Thao Nguyen: I love the Galaxy Barn shows. We've played two late night sets in the Galaxy Barn and they stand as some of our favorite sets of all time. I don't know how it happens, but I think every band has the same experience in there — incredible energy, such love and warmth shown, so many packed in, sweating it out, everyone is so sweet. I don't crowd surf but if I did I would do it in there. I also really appreciate that everyone only gets one stainless steel cup for the entire time and the ensuing gravity with which everyone handles their vessel. People I wouldn't typically expect to do so are looking for tape and a sharpie to label their cup. Many thanks to Pickathon for being so conscious of unnecessary waste and consumption and setting the tone for us.
Are the shows here more intimate than your typical festival show?
Yes, definitely. I performed our main stage set more like I would one of our rock club shows, because the audience's attention and energy and support made me want to engage and give much more of myself, which is a bit different than a typical festival show where it is harder to conjure and sustain that energy on your own. I looked up and saw everyone looking back and listening and that is a fresh drink.
I didn't get to see much because we were only there for the day and it was a bit hectic but I am so glad I caught Ezra Furman and the Boy-Friends.
I’ve been asking people about the diversity of the lineup here. It seems like it’s another thing everyone notices. Both more female-lead acts and people of color.
Yes, I definitely have noticed and been duly heartened and impressed — I think that more expansive line-up only adds to the incredibly down-to-earth and warm atmosphere.
Did anything super strange happen while you were here?
By the time we played our 11:40 PM set in the Galaxy Barn, it was our third. We were all a bit loopy and we were line checking in front of the crowd and typically I like to keep it crisp and pro but it's such a warm environment and it felt like we were all friends. So to check my vocal mic I told everyone about the pet chicken I had when I was 5. Her name was Jennifer. She was eaten by a raccoon. It was a whole dialogue, it was great. Worked some stuff out. And not strange or random but very kind and in the spirit of Pickathon: thank you so much to Catalinbread for leaving a brand new fuzz pedal for me onstage!
Lawton Brown of The Woolen Men
Noisey: Is being one of the Portland bands playing the festival this year a source of pride?
Lawton Brown: Being one of three Portland bands selected to play the festival this year speaks as much to Pickathon's brains as it does to our local standing in town. Unlike most of the rest of the cultural world as long as a music scene is sufficiently alive, credibility still can't be bought.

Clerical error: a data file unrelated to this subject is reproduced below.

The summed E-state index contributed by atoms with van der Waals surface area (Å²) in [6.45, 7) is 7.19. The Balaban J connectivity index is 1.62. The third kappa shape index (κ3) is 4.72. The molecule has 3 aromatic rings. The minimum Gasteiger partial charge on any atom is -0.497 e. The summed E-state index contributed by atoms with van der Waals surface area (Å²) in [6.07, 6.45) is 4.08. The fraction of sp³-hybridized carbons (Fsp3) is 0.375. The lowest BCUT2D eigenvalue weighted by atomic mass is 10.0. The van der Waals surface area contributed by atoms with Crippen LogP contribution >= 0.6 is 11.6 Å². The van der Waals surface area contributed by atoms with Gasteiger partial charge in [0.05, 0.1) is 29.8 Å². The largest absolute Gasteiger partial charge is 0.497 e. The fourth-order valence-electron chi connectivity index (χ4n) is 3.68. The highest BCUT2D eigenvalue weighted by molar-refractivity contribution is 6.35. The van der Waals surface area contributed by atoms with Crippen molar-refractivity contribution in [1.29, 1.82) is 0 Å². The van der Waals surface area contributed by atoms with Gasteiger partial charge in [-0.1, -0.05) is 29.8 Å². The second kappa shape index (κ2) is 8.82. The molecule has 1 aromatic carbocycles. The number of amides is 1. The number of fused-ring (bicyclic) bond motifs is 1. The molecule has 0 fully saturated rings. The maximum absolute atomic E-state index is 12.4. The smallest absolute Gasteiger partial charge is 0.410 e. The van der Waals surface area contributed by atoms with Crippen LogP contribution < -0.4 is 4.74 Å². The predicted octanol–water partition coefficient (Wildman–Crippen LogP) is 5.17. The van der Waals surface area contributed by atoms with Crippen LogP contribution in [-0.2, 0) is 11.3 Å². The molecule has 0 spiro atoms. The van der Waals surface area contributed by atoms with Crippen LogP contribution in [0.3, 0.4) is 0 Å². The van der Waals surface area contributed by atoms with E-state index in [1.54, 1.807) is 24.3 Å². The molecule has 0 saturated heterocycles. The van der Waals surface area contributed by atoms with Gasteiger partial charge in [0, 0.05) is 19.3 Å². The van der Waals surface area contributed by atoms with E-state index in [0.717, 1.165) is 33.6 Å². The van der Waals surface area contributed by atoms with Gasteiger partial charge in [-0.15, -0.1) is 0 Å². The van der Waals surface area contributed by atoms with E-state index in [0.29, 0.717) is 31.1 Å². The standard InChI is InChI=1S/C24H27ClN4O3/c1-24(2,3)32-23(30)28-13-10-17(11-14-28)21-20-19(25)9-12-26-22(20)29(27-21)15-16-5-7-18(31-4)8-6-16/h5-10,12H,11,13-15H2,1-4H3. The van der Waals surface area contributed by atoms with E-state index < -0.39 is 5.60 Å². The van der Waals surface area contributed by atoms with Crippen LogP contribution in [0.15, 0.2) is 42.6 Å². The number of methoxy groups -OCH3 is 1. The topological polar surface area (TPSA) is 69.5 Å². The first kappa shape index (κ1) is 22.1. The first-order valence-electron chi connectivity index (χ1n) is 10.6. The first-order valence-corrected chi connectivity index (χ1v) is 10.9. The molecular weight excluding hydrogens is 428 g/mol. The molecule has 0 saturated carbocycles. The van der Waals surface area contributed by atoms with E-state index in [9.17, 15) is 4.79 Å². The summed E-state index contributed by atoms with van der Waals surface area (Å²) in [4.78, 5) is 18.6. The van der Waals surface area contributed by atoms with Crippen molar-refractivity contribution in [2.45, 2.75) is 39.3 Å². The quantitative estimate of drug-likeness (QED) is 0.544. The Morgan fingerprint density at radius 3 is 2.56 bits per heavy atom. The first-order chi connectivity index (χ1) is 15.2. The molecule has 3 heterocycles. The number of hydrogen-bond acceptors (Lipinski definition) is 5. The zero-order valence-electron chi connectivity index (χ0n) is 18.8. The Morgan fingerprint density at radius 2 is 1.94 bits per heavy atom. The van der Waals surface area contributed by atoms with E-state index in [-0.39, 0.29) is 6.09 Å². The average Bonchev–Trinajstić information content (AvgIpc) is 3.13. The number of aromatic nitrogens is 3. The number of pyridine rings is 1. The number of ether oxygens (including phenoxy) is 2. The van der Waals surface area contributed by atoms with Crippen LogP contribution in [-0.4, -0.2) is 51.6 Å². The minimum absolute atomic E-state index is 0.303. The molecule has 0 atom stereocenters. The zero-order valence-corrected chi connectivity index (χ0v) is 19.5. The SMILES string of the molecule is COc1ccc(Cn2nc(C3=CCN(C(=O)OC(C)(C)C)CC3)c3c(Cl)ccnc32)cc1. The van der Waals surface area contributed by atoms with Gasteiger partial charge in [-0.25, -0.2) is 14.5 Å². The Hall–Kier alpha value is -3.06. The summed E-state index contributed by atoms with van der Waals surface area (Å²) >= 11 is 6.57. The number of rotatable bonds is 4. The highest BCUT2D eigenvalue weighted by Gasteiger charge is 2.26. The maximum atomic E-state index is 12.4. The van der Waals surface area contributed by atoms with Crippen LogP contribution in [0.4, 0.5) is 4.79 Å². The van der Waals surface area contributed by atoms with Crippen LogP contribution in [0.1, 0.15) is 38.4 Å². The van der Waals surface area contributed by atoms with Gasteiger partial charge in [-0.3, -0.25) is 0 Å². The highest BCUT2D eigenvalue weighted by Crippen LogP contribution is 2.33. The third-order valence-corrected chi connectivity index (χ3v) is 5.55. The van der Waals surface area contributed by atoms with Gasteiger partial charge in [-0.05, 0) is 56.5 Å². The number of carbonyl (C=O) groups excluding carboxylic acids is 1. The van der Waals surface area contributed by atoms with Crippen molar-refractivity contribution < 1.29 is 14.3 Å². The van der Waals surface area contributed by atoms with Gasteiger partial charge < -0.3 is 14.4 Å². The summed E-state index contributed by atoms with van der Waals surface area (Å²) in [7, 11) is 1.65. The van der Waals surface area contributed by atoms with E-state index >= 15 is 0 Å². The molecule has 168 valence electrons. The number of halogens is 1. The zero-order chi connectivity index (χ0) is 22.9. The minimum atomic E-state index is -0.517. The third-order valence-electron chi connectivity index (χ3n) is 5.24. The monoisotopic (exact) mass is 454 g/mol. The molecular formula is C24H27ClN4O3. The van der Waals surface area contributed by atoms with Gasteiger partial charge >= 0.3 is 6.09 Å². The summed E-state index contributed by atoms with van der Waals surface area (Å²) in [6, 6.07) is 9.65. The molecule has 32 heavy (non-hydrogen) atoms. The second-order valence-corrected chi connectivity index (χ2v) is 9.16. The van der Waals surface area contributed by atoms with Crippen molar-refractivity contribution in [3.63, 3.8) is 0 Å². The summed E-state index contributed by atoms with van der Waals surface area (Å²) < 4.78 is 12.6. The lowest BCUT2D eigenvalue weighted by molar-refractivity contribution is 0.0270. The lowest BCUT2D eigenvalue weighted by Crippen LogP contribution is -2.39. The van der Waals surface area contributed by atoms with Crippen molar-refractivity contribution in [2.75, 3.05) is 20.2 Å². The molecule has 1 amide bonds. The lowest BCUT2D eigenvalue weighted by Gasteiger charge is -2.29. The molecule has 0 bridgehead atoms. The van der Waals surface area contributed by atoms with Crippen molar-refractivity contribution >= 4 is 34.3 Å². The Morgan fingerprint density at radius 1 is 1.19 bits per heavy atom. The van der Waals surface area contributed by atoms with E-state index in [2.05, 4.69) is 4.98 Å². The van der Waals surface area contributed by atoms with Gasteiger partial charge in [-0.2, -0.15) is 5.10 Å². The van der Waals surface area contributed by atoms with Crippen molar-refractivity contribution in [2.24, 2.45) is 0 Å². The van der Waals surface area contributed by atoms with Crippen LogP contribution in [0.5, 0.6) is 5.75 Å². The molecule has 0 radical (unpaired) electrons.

Running through the woods with Abi, past a couple hundred very chill festival goers.
How would you compare the amazing audience vibe to other festivals?
Having never played a festival of this type or size before, I can’t speak to any others. But it felt good and real which is rare anywhere.
King Sunny Ade's short, ultra-traditionalist talking drum set. Psyched too on Protomartyr's drummer’s sideways beat style.
Eric D. Johnson of Fruit Bats
Photo by Caitlin Webb
Noisey: As a Portland band it's got to be cool to get to play this festival that everyone just raves and raves about — is that a point of pride for you guys?
Eric D. Johnson: Yeah, it makes me happy that such a great festival is right in my town. Portland is changing a lot at a rapid clip but Pickathon kind of feels like a very distilled, concentrated version of a lot of the good things about the Pacific Northwest.
What about your personal Pickathon experience stands out the most?
I think it's the very blurred lines between audience and band. It's the one festival where I feel pretty free and easy about going out and just being a fan. Beyond the fact that getting in and out of the backstage is easier than most of the TSA-style setups other joints have going, there are always discoveries to be made, discoveries that wouldn't be possible standing side-stage.
Part of the special vibe at Pickathon to me is the fact that the audience is comprised of people who truly love music and all the sets are well-attended by respectful people who are actually listening instead of just partying. And I think the artists feed off that and play something beyond a typical festival set. Any truth to that for you?
Yes! I don't even really know how to answer that as you more or less described it the way I would have myself. It is very easy to give back to an audience who is giving you their all as fans.
Noisey: What stood out for you locals?
Joseph: To be honest, it's the food. Ha! But really, Portland is home for us and that city really cares about food. So coming off the road where it's hard to find imaginative fresh eats, Pickathon feels like heaven. All the vendors are some of my favorite restaurants: Boke Bowl, Podnah's, Pine State Biscuits. And most importantly, good coffee and good beer. It's the only festival I've ever attended that understands the urgency of a dark hot cup of coffee in the morning.
I think I know the answer to this, but have you found it true that the crowds here bring a lot in terms of attention and respect to the artists? You’re Portland-based, so you would know.